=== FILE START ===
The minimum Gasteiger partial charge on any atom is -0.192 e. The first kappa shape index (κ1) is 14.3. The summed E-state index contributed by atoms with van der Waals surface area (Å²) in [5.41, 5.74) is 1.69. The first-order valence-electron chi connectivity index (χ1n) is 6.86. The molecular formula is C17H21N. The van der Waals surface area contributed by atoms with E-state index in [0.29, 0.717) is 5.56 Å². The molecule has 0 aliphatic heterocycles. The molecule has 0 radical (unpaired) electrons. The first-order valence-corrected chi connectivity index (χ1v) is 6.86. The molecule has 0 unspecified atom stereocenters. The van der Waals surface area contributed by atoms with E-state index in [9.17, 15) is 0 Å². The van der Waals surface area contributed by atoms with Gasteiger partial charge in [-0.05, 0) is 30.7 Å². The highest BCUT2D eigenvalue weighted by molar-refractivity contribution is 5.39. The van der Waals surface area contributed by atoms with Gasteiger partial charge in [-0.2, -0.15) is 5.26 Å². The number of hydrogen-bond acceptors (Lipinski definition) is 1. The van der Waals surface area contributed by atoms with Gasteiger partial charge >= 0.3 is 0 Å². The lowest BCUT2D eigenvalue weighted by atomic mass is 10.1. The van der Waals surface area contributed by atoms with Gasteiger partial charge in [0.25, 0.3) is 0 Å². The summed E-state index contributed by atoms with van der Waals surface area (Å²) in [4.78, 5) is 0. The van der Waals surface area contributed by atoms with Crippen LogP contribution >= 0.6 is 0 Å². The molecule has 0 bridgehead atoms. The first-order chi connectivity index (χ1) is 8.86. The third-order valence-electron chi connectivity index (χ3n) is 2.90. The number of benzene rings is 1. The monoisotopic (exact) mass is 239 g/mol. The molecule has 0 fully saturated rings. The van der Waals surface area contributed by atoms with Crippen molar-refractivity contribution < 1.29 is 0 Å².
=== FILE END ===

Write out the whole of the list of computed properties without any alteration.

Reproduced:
The minimum Gasteiger partial charge on any atom is -0.192 e. The first kappa shape index (κ1) is 14.3. The summed E-state index contributed by atoms with van der Waals surface area (Å²) in [5.41, 5.74) is 1.69. The first-order valence-electron chi connectivity index (χ1n) is 6.86. The molecular formula is C17H21N. The van der Waals surface area contributed by atoms with E-state index in [0.29, 0.717) is 5.56 Å². The molecule has 0 aliphatic heterocycles. The molecule has 0 radical (unpaired) electrons. The first-order valence-corrected chi connectivity index (χ1v) is 6.86. The molecule has 0 unspecified atom stereocenters. The van der Waals surface area contributed by atoms with E-state index in [9.17, 15) is 0 Å². The van der Waals surface area contributed by atoms with Gasteiger partial charge in [-0.05, 0) is 30.7 Å². The highest BCUT2D eigenvalue weighted by molar-refractivity contribution is 5.39. The van der Waals surface area contributed by atoms with Gasteiger partial charge in [-0.2, -0.15) is 5.26 Å². The number of hydrogen-bond acceptors (Lipinski definition) is 1. The van der Waals surface area contributed by atoms with Gasteiger partial charge >= 0.3 is 0 Å². The lowest BCUT2D eigenvalue weighted by atomic mass is 10.1. The van der Waals surface area contributed by atoms with Gasteiger partial charge in [0.25, 0.3) is 0 Å². The summed E-state index contributed by atoms with van der Waals surface area (Å²) in [4.78, 5) is 0. The van der Waals surface area contributed by atoms with Crippen LogP contribution >= 0.6 is 0 Å². The molecule has 0 bridgehead atoms. The first-order chi connectivity index (χ1) is 8.86. The third-order valence-electron chi connectivity index (χ3n) is 2.90. The number of benzene rings is 1. The monoisotopic (exact) mass is 239 g/mol. The molecule has 0 fully saturated rings. The van der Waals surface area contributed by atoms with Crippen molar-refractivity contribution < 1.29 is 0 Å².